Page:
Likes: Carlos Zambrano. Bless his little Cubbie heart for at least trying to help the team and do what has been asked of him. ... That the Dodgers have won seven in a row entering Tuesday night's game without injured shortstop Rafael Furcal and without Andre Ethier for the past three games should make NL West opponents really nervous. ... I'm officially changing my mind. I've eased up and now find that in the right frame of mind, White Sox television broadcaster Ken "Hawk" Harrelson can be enjoyable. I will not change my opinion of Yankees' radio voice John Sterling, however. If evil folks are forced to listen to a play-by-play man as they burn in eternal flames, I'm sure it will be Sterling to whom they're listening.

Dislikes: How are we going to get through Tuesday night with no Stephen Strasburg updates? Alas, his Triple-A start in Rochester was rained out. Hang with 'em for another day. ... By the way, do yourself a favor and don't even rent Pirate Radio. I was looking forward to that flick last summer, or whenever it was in the theaters, but was scared off by reviews. Turns out, the negative reviews were so dead on it's not even worth renting. Great idea for a movie, and very, very poorly executed. And what a waste of good actors like Bill Nighy and Philip Seymour Hoffman.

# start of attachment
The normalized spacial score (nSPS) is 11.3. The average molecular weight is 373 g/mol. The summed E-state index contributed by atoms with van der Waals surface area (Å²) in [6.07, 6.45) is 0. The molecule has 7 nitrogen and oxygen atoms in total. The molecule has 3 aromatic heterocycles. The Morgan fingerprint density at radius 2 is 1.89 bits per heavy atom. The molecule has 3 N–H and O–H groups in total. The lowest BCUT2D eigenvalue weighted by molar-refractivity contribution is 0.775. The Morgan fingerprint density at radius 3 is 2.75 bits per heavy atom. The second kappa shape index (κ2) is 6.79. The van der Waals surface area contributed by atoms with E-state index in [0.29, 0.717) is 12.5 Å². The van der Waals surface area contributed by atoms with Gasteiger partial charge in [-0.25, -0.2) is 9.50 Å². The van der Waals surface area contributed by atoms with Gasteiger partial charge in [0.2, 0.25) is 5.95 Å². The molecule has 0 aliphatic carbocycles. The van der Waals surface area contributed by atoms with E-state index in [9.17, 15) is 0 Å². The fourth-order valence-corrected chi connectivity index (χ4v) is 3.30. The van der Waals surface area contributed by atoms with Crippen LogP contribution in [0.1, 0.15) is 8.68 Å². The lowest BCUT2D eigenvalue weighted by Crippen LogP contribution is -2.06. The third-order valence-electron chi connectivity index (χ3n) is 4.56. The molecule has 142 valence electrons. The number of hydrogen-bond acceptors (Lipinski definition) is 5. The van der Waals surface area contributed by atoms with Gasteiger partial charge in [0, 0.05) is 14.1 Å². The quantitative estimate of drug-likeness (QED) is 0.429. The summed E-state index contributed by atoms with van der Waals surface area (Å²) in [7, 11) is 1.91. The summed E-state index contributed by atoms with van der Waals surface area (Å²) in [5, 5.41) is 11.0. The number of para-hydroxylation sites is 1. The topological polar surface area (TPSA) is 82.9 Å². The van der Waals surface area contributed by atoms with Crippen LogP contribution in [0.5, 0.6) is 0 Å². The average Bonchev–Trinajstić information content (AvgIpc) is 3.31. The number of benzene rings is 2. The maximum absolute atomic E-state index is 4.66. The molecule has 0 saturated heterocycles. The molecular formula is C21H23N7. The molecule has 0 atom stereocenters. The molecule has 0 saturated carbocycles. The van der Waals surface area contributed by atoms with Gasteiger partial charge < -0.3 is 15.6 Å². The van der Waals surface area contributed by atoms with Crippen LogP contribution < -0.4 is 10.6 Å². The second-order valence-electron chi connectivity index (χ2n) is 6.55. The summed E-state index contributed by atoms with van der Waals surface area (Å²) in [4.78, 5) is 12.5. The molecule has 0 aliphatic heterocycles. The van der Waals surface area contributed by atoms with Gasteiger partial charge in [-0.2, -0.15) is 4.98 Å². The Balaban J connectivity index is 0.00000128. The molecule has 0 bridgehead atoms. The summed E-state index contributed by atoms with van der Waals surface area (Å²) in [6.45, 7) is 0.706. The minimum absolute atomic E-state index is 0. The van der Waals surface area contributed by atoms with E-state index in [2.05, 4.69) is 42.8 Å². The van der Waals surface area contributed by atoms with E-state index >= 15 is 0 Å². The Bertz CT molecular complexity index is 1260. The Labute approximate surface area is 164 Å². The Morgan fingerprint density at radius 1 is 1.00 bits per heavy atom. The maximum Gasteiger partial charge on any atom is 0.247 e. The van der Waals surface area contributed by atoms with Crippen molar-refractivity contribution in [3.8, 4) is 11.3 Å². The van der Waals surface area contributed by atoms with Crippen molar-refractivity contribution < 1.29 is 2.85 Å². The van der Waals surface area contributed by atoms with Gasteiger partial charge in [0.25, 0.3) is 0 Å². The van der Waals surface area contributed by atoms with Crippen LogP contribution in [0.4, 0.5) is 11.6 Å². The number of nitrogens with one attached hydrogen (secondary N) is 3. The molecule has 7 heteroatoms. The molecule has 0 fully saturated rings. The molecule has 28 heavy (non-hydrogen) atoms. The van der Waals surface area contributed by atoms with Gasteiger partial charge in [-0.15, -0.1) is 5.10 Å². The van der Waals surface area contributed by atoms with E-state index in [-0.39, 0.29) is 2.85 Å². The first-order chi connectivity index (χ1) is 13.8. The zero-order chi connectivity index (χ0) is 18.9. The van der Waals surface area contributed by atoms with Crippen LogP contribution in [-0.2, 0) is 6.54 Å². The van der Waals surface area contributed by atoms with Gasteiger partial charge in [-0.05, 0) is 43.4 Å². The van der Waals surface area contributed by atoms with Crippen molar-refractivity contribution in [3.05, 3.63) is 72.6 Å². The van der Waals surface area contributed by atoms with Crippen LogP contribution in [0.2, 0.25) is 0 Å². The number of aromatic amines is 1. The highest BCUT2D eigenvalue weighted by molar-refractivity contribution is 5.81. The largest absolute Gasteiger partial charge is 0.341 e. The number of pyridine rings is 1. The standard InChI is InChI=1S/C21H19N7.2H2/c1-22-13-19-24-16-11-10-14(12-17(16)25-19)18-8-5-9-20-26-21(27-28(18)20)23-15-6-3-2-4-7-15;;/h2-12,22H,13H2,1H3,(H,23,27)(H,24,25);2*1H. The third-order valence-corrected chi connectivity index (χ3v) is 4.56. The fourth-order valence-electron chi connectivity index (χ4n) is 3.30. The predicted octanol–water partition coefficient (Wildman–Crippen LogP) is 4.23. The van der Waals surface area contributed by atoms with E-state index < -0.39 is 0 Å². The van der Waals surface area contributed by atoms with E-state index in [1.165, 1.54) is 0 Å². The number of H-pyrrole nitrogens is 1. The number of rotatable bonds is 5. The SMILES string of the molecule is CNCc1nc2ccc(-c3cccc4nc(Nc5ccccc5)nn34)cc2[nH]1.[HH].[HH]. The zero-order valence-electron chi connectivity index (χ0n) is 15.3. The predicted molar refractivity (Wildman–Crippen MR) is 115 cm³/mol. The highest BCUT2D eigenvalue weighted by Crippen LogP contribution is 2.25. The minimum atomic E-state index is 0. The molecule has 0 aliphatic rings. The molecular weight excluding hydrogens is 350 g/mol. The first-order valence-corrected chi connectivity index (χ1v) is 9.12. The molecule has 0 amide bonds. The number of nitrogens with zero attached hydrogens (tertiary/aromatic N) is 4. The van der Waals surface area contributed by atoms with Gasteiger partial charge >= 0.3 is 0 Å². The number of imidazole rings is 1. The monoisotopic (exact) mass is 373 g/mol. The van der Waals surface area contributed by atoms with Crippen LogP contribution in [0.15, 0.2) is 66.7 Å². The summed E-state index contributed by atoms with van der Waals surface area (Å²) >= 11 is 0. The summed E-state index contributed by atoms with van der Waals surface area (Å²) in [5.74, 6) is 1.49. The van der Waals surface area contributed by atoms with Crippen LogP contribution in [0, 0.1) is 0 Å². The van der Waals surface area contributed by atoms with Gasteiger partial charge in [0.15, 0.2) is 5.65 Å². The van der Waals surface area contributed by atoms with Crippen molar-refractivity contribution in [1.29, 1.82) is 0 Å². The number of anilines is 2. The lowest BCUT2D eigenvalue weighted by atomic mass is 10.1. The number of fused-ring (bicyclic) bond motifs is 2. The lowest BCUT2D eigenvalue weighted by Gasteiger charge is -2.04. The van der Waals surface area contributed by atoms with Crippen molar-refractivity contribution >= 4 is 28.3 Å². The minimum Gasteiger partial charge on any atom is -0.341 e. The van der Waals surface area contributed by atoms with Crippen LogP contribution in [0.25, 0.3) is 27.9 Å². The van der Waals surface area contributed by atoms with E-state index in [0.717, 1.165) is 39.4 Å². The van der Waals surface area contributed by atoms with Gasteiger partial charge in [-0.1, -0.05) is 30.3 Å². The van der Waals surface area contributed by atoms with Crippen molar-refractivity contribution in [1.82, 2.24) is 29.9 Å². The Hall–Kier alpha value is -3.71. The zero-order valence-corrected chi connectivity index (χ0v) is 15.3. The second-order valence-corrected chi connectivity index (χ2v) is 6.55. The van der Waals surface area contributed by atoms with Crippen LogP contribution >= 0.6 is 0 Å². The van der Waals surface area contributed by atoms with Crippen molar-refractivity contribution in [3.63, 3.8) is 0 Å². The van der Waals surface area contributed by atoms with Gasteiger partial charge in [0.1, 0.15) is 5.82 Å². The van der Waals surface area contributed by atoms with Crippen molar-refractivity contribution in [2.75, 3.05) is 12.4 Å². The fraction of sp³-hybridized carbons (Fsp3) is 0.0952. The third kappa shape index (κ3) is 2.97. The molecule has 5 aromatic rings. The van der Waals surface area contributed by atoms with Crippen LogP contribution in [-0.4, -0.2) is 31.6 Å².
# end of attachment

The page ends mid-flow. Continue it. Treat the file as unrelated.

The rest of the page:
Rock 'N' Roll Lyric of the Day:

"Emancipate yourselves from mental slavery
"None but ourselves can free our minds
"Have no fear for atomic energy
"'Cause none of them can stop the time
"How long shall they kill our prophets
"While we stand aside and look? Ooh!
"Some say it's just a part of it
"We've got to fullfil the book"

-- Bob Marley, Redemption Song

 

Posted on: April 29, 2010 12:17 pm
Edited on: April 29, 2010 1:37 pm
 

U2, the DH and the baseball schedule

Don't know whether or not Bono favors the designated hitter rule, but based on U2's summer concert tour, they're definitely American Leaguers.

The band is playing Angels Stadium (June 6-7), the Oakland Coliseum (June 16) and Toronto's Rogers Center (July 3) before, finally, landing in NL Florida's Landshark Stadium (or whatever they're calling it now, on July 9).

And it wreaked havoc with the 2010 schedule.

"They've become my least-favorite band -- which has nothing to do with their songs, talent or anything else," jokes Katy Feeney, the longtime National League media specialist who now helps handles major league baseball's club relations and scheduling issues.